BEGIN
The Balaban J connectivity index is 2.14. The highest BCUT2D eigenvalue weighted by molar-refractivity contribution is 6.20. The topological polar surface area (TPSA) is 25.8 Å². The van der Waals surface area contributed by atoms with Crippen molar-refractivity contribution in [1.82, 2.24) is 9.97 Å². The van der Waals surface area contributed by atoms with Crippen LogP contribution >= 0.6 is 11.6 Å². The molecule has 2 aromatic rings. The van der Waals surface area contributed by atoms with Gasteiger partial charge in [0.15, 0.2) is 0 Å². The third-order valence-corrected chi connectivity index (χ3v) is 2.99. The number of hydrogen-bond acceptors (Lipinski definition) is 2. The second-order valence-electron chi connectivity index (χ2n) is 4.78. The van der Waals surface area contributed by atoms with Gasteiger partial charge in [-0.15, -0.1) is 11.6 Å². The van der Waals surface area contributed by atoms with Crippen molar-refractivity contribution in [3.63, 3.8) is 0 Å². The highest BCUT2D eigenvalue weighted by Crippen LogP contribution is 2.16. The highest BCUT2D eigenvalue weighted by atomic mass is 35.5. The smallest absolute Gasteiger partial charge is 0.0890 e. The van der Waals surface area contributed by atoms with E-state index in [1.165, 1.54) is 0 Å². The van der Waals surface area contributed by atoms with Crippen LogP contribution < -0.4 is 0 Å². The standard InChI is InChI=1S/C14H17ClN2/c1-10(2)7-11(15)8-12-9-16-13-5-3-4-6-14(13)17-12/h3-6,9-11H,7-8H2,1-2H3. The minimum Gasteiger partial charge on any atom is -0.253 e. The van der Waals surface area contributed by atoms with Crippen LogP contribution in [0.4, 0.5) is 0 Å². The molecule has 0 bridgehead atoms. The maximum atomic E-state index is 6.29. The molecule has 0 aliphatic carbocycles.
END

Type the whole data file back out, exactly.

The Balaban J connectivity index is 2.14. The highest BCUT2D eigenvalue weighted by molar-refractivity contribution is 6.20. The topological polar surface area (TPSA) is 25.8 Å². The van der Waals surface area contributed by atoms with Crippen molar-refractivity contribution in [1.82, 2.24) is 9.97 Å². The van der Waals surface area contributed by atoms with Crippen LogP contribution >= 0.6 is 11.6 Å². The molecule has 2 aromatic rings. The van der Waals surface area contributed by atoms with Gasteiger partial charge in [0.15, 0.2) is 0 Å². The third-order valence-corrected chi connectivity index (χ3v) is 2.99. The number of hydrogen-bond acceptors (Lipinski definition) is 2. The second-order valence-electron chi connectivity index (χ2n) is 4.78. The van der Waals surface area contributed by atoms with Gasteiger partial charge in [-0.15, -0.1) is 11.6 Å². The van der Waals surface area contributed by atoms with Crippen molar-refractivity contribution in [3.63, 3.8) is 0 Å². The highest BCUT2D eigenvalue weighted by Crippen LogP contribution is 2.16. The highest BCUT2D eigenvalue weighted by atomic mass is 35.5. The smallest absolute Gasteiger partial charge is 0.0890 e. The van der Waals surface area contributed by atoms with E-state index in [1.165, 1.54) is 0 Å². The van der Waals surface area contributed by atoms with Crippen LogP contribution < -0.4 is 0 Å². The standard InChI is InChI=1S/C14H17ClN2/c1-10(2)7-11(15)8-12-9-16-13-5-3-4-6-14(13)17-12/h3-6,9-11H,7-8H2,1-2H3. The minimum Gasteiger partial charge on any atom is -0.253 e. The van der Waals surface area contributed by atoms with Crippen LogP contribution in [0.4, 0.5) is 0 Å². The molecule has 0 bridgehead atoms. The maximum atomic E-state index is 6.29. The molecule has 0 aliphatic carbocycles.